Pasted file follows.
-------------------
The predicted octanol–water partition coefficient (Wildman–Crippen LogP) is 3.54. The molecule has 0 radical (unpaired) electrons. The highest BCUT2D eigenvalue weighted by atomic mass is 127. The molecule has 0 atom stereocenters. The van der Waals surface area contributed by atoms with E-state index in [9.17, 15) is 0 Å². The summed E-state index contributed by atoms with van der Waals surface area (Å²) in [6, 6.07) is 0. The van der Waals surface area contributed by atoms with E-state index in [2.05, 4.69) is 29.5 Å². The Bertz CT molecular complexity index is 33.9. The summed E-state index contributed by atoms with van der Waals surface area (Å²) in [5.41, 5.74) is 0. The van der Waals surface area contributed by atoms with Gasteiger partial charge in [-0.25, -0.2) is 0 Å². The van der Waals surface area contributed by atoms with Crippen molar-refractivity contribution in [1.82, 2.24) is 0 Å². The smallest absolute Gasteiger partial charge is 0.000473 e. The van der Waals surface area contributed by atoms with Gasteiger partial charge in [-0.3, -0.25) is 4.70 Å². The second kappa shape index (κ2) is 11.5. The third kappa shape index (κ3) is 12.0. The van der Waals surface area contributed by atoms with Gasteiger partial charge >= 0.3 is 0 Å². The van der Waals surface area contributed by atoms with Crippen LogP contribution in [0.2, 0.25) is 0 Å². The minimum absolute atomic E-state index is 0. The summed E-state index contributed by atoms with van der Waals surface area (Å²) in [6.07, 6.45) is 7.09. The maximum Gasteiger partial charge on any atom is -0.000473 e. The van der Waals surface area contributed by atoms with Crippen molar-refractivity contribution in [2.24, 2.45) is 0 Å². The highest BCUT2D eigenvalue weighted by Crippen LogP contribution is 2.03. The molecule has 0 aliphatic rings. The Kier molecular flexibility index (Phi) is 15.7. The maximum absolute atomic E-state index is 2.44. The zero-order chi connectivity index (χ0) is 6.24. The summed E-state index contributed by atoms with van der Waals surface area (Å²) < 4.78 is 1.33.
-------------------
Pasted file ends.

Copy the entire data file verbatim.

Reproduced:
The predicted octanol–water partition coefficient (Wildman–Crippen LogP) is 3.54. The molecule has 0 radical (unpaired) electrons. The highest BCUT2D eigenvalue weighted by atomic mass is 127. The molecule has 0 atom stereocenters. The van der Waals surface area contributed by atoms with E-state index in [9.17, 15) is 0 Å². The summed E-state index contributed by atoms with van der Waals surface area (Å²) in [6, 6.07) is 0. The van der Waals surface area contributed by atoms with E-state index in [2.05, 4.69) is 29.5 Å². The Bertz CT molecular complexity index is 33.9. The summed E-state index contributed by atoms with van der Waals surface area (Å²) in [5.41, 5.74) is 0. The van der Waals surface area contributed by atoms with Gasteiger partial charge in [-0.25, -0.2) is 0 Å². The van der Waals surface area contributed by atoms with Crippen molar-refractivity contribution in [1.82, 2.24) is 0 Å². The smallest absolute Gasteiger partial charge is 0.000473 e. The van der Waals surface area contributed by atoms with Gasteiger partial charge in [-0.3, -0.25) is 4.70 Å². The second kappa shape index (κ2) is 11.5. The third kappa shape index (κ3) is 12.0. The van der Waals surface area contributed by atoms with Gasteiger partial charge >= 0.3 is 0 Å². The van der Waals surface area contributed by atoms with Crippen LogP contribution in [0.2, 0.25) is 0 Å². The minimum absolute atomic E-state index is 0. The summed E-state index contributed by atoms with van der Waals surface area (Å²) in [6.07, 6.45) is 7.09. The maximum Gasteiger partial charge on any atom is -0.000473 e. The van der Waals surface area contributed by atoms with Crippen molar-refractivity contribution in [2.24, 2.45) is 0 Å². The highest BCUT2D eigenvalue weighted by Crippen LogP contribution is 2.03. The molecule has 0 aliphatic rings. The Kier molecular flexibility index (Phi) is 15.7. The maximum absolute atomic E-state index is 2.44. The zero-order chi connectivity index (χ0) is 6.24. The summed E-state index contributed by atoms with van der Waals surface area (Å²) < 4.78 is 1.33.